Advertisement

American Potato Journal

, Volume 68, Issue 9, pp 569–579 | Cite as

Factors that affect the demand for potato products in the United States

  • Joseph F. Guenthner
  • Annette E. Levi
  • Biing-Hwan Lin
Article

Abstract

A demand model was developed to determine the factors that affect the demand for potato products in the United States. The following market components were analyzed: potato chips; dehydrated-foodservice; dehydrated-retail; fresh; frozen-foodservice; and frozen-retail. Equations were estimated for each of the six components via ordinary least squares. Factors found to affect demand were population, consumer price index, consumer income, consumer debt, retail potato product price, females in the labor force, percentage of households with microwave ovens, restaurant meal expenditures, price of substitute potato products, price of complement products, and advertising expenditures. The demand for all of the potato products was found to be inelastic, but fresh demand was the most inelastic.

Additional Key Words

Demand markets inelastic 

Preview

Unable to display preview. Download preview PDF.

Unable to display preview. Download preview PDF.

Literature Cited

  1. 1.
    Cardwell, Harlan T. and Bob Davis. A seasonal analysis of the U.S. potato market. College of Agricultural Science Publication No. T-l-192, Texas Tech University, Lubbock, Texas, July 1980.Google Scholar
  2. 2.
    Estes, Edmund A. Supply response and simulation of supply and demand for the U.S. potato industry. Unpublished Ph.D. dissertation, Department of Agricultural Economics, Washington State University, Pullman, WA, 1979.Google Scholar
  3. 3.
    Gray, R.W., V.L. Sorenson and W.W. Cochrane. An economic analysis of the impact of government programs on the potato industry in the United States. Agr Exp Bull No 211, University of Minnesota, St. Palul, MN, 1954.Google Scholar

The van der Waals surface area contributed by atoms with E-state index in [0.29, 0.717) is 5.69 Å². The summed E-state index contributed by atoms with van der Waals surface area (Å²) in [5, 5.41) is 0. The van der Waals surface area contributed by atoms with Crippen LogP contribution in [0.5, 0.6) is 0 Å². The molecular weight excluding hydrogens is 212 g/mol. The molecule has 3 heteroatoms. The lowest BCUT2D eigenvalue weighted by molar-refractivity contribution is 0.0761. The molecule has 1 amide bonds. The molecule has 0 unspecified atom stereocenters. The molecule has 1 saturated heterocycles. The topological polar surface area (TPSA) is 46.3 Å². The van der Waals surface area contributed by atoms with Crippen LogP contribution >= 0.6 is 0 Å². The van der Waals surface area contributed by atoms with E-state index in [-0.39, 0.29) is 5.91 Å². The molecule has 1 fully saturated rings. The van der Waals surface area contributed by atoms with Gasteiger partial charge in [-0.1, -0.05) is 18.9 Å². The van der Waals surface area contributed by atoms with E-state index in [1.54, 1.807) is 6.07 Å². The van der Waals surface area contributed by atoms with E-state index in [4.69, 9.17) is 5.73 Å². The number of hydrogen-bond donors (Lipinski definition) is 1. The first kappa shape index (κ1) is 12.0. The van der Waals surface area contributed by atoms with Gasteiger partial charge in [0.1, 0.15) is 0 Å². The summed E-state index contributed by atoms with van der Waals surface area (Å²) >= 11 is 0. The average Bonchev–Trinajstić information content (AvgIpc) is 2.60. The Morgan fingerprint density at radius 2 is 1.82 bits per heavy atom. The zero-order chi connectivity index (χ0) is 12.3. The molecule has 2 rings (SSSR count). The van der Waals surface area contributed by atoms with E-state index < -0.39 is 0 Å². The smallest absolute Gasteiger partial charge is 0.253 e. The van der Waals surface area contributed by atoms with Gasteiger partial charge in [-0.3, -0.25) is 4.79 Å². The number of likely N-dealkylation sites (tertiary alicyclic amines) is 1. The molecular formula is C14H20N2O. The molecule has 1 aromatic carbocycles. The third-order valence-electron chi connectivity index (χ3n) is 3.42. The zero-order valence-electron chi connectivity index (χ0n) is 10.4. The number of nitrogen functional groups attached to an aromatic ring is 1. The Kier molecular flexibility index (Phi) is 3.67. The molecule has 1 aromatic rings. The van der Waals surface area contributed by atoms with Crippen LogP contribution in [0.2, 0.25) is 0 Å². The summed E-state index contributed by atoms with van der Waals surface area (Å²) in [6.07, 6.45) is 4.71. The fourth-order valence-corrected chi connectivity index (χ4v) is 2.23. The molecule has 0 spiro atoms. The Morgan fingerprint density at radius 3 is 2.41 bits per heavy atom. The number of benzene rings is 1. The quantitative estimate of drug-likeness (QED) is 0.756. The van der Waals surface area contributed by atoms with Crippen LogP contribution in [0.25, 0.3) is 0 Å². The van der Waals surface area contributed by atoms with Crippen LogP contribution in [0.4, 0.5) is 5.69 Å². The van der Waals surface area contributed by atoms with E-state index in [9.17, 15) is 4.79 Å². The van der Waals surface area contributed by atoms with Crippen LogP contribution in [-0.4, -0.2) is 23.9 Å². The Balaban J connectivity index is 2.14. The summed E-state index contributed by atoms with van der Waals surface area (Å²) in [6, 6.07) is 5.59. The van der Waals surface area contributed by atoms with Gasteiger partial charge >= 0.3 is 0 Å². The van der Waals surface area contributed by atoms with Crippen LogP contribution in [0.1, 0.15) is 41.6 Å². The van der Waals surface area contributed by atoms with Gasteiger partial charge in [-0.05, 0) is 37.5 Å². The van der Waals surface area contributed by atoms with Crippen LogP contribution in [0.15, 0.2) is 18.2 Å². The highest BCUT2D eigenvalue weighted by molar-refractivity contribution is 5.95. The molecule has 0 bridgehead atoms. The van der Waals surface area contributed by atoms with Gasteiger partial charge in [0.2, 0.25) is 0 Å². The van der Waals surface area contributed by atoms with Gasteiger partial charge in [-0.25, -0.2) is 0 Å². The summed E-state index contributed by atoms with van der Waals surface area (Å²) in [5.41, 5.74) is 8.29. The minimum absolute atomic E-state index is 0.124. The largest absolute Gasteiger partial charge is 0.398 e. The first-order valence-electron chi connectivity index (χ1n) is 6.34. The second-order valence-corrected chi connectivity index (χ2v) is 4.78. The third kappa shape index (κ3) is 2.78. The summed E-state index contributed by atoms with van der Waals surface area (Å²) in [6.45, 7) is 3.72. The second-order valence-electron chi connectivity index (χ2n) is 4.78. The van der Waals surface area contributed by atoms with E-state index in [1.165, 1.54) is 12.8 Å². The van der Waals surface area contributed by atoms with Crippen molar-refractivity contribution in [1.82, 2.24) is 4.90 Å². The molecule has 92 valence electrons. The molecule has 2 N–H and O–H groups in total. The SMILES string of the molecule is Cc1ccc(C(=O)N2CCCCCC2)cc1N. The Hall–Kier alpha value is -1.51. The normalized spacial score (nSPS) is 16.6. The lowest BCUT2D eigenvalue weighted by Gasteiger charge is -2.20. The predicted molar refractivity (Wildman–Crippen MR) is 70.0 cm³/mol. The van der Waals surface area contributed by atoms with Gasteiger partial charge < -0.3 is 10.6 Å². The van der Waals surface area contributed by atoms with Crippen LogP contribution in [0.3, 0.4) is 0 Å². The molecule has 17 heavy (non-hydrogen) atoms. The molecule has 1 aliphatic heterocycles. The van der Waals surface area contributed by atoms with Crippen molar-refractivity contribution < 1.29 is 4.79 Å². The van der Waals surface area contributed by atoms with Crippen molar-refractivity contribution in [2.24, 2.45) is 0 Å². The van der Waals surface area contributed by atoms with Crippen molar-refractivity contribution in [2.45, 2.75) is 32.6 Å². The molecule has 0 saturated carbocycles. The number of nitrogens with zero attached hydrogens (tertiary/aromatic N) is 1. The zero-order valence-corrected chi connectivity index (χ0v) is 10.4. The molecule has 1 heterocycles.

4. 4.
    Guenthner, Joseph F. Acreage response: an econometric analysis of the United States potato industry. Unpublished Ph.D. dissertation, Department of Agricultural Economics, Washington State University, Pullman, WA, 1987.Google Scholar
  5. 5.
    Gujarati, Damodar N. Basic econometrics. McGraw-Hill Book company, NewYork, 1988.Google Scholar
  6. 6.
    Hee, Olman. Demand and price analysis for potatoes. USDA Tech Bull No 1380. Washington, DC, 1967.Google Scholar
  7. 7.
    Intrilligator, Michael D. Econometric models, techniques, and applications. Prentice-Hall, Inc. Englewood Cliff, New Jersey, 1978.Google Scholar
  8. 8.
    Johnston, J. Econometric methods. McGraw-Hill Book company, New York. 1960.Google Scholar
  9. 9.
    Jones, Eugene and Yang Choi. Advertising of fresh and processed potato products. Paper presented at the NEC-62 Research Conference on Commodity Advertising and Promotion, Orlando, Florida, Feb 22–23, 1989.Google Scholar
  10. 10.
    National Potato Council. Potato statistical yearbook, NPC, Denver, Co., various annual issues.Google Scholar
  11. 11.
    Simmons, W.M. An economic study of the U.S. potato industry. USDA Econ Rept No 6, Washington, D.C. 1962.Google Scholar
  12. 12.
    U.S. Bureau of Census. Statistical abstract of the United States. Washington, D.C., various annual issues.Google Scholar
  13. 13.
    U.S. Department of Agriculture. Potato facts. Washington, D.C, various issues.Google Scholar
  14. 14.
    U.S. Department of Agriculture. Potatoes and sweet potatoes. Washington, D.C, various issues.Google Scholar
  15. 15.
    Zusman, P. An econometric analysis of the market for California early potatoes. Hil-gardia 33:539–668, 1962.Google Scholar

Copyright information

© Springer 1991

Authors and Affiliations

  • Joseph F. Guenthner
    • 1
  • Annette E. Levi
    • 1
  • Biing-Hwan Lin
    • 2
  1. 1.Dept. of Agricultural Economics and Rural SociologyUniversity of IdahoMoscow
  2. 2.Resources and Technology DivisionEconomic Research Service, USDARashia

Personalised recommendations